We want to be in a product where we would like to own as much of the ecosystem as possible, and that is why we are waiting for definite guidelines. As and when those are available, we will offer mobile solutions both in the domestic and cross border play. We will own the customer, the service will be ours, and we will also own the infrastructure and the merchant ecosystem. The values of commerce will be with us, with a bank agnostic and operator agnostic solution.
How has your experience been with DirecPay?
It’s been 8 months since we launched DirecPay: the strategy was to go to merchants online, and allow us to leverage our existing banks gateway relationships. We’ve moved on from being a credit card gateway, with 8 bank direct debit pipes, to a full fledged suite of 24 banks with direct debits, which is the ability to pay directly out of the bank accounts. From a products capability perspective, it’s a wholesale single play, plugin solution for e-commerce merchants. We are going to be looking at combining that with the stored value card product, once it is allowed.
But you entered the market rather late. How are you competing with established players with CC Avenues and ABC Payments?
For us, us coming in late meant that we didn’t come in with legacy system capability. We were flexible in structuring the architecture of the solution to the need of the merchant – from single pass-through solutions, with no intermediate page between a checkout page and the gateway. Google, for instance, uses us, and we did a significant customization based on what experience they wanted to give their Adwords customers.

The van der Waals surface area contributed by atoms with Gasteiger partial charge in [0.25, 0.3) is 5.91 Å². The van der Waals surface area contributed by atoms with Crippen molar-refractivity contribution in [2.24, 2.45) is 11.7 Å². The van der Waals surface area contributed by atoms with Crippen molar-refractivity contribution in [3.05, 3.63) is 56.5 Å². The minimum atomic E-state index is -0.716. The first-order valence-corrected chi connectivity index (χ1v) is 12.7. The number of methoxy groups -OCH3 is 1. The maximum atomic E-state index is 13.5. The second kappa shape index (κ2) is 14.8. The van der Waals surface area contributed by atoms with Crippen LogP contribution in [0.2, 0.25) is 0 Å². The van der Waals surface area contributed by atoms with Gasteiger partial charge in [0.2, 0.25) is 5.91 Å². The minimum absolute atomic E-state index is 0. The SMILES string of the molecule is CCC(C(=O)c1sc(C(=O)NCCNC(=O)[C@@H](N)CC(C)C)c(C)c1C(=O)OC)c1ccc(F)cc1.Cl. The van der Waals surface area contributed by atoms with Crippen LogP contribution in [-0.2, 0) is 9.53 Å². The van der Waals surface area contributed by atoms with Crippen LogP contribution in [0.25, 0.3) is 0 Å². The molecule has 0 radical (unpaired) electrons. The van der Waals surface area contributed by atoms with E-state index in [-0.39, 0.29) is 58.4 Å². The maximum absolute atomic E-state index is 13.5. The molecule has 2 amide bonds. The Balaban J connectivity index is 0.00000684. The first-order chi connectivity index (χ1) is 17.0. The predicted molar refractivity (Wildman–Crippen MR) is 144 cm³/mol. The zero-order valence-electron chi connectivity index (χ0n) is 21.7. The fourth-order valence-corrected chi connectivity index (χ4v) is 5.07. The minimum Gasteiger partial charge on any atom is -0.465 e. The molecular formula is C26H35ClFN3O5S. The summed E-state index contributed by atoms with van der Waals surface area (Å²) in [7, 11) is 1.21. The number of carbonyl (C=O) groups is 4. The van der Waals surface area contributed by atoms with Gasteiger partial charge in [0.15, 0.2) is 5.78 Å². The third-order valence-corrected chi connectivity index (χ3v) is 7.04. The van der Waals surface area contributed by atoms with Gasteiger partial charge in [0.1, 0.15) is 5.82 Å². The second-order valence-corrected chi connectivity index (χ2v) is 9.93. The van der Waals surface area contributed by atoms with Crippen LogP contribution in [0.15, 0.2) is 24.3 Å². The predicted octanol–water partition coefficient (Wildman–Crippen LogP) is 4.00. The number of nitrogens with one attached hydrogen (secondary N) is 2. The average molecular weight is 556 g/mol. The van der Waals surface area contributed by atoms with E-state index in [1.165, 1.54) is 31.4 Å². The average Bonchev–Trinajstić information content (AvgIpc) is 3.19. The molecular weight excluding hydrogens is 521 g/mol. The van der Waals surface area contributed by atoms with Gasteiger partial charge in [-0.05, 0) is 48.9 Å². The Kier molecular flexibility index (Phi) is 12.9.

We don’t go in for the mass volume merchants, because value is driven from 30-40% of merchants today. We have an ecosystem of around 500 merchants at present. What we want to do is move away from the price play and move to a value add play. It’s not just Internet, for instance. We’re trying to see how we can offer IVR, so we can get offline merchants, direct marketing solutions, home delivery solutions also plugged into it.
How would that work?
Instead of giving a checkout page on the Internet, we offer a shop on the IVR, where a merchant could list a product on an IVR portal. The customer consumer buys on the IVR and pays out of a solution like ours. We plug our DirecPay application there on the IVR, and we’re able to accept payments authorized through either speech recognition or DTMF keys. This will be independent of mobile operator billing, and give the merchant to collect money out of the bank account or credit card.
What’s the ratio of the credit card payments to netbanking? Are you limited by the credit card penetration?
It’s still 80% cards and 20% netbanking. To an extent, yes, we are limited by cards, but it’s a question of behaviour, and what you are getting exposed to. If it’s a credit card, you’re exposing your credit limit, at worst. In comparison, if you’re paying from your bank account, the perception is that should something go wrong, you’re exposing your bank account. The infinite exposure is a challenge for the commerce industry.
What was the impact of the extra level of security that was mandated earlier this year?
Initially there was a little bit of an issue, but that was more about people trying to understand what the protocol was about. I think most of the banks got pushed into it in a little bit of a hurry, and there wasn’t too much of consumer awareness created around the benefits of multi-factor authentication. Initially there was a little dip from an industry perspective, but after that it settled down. We were already offering a 3D secure gateway, with multi-factor security offered to customer.